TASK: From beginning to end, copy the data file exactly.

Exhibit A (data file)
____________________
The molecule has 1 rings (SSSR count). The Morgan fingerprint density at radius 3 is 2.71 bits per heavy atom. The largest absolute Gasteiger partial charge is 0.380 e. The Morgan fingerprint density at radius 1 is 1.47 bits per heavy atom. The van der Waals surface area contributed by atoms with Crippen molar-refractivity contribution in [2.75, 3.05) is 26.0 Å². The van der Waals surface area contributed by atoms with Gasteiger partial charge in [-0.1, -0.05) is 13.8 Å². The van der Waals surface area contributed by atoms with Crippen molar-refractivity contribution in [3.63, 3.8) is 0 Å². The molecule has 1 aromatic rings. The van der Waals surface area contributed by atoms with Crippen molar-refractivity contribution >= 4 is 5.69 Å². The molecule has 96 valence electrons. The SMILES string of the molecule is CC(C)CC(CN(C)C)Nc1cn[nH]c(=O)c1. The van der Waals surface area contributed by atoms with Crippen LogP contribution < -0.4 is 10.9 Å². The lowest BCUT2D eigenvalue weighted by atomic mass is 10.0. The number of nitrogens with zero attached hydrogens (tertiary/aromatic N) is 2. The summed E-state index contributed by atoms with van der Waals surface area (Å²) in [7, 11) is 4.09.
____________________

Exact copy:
The molecule has 1 rings (SSSR count). The Morgan fingerprint density at radius 3 is 2.71 bits per heavy atom. The largest absolute Gasteiger partial charge is 0.380 e. The Morgan fingerprint density at radius 1 is 1.47 bits per heavy atom. The van der Waals surface area contributed by atoms with Crippen molar-refractivity contribution in [2.75, 3.05) is 26.0 Å². The van der Waals surface area contributed by atoms with Gasteiger partial charge in [-0.1, -0.05) is 13.8 Å². The van der Waals surface area contributed by atoms with Crippen molar-refractivity contribution in [3.63, 3.8) is 0 Å². The molecule has 1 aromatic rings. The van der Waals surface area contributed by atoms with Crippen molar-refractivity contribution >= 4 is 5.69 Å². The molecule has 96 valence electrons. The SMILES string of the molecule is CC(C)CC(CN(C)C)Nc1cn[nH]c(=O)c1. The van der Waals surface area contributed by atoms with Crippen LogP contribution < -0.4 is 10.9 Å². The lowest BCUT2D eigenvalue weighted by atomic mass is 10.0. The number of nitrogens with zero attached hydrogens (tertiary/aromatic N) is 2. The summed E-state index contributed by atoms with van der Waals surface area (Å²) in [7, 11) is 4.09.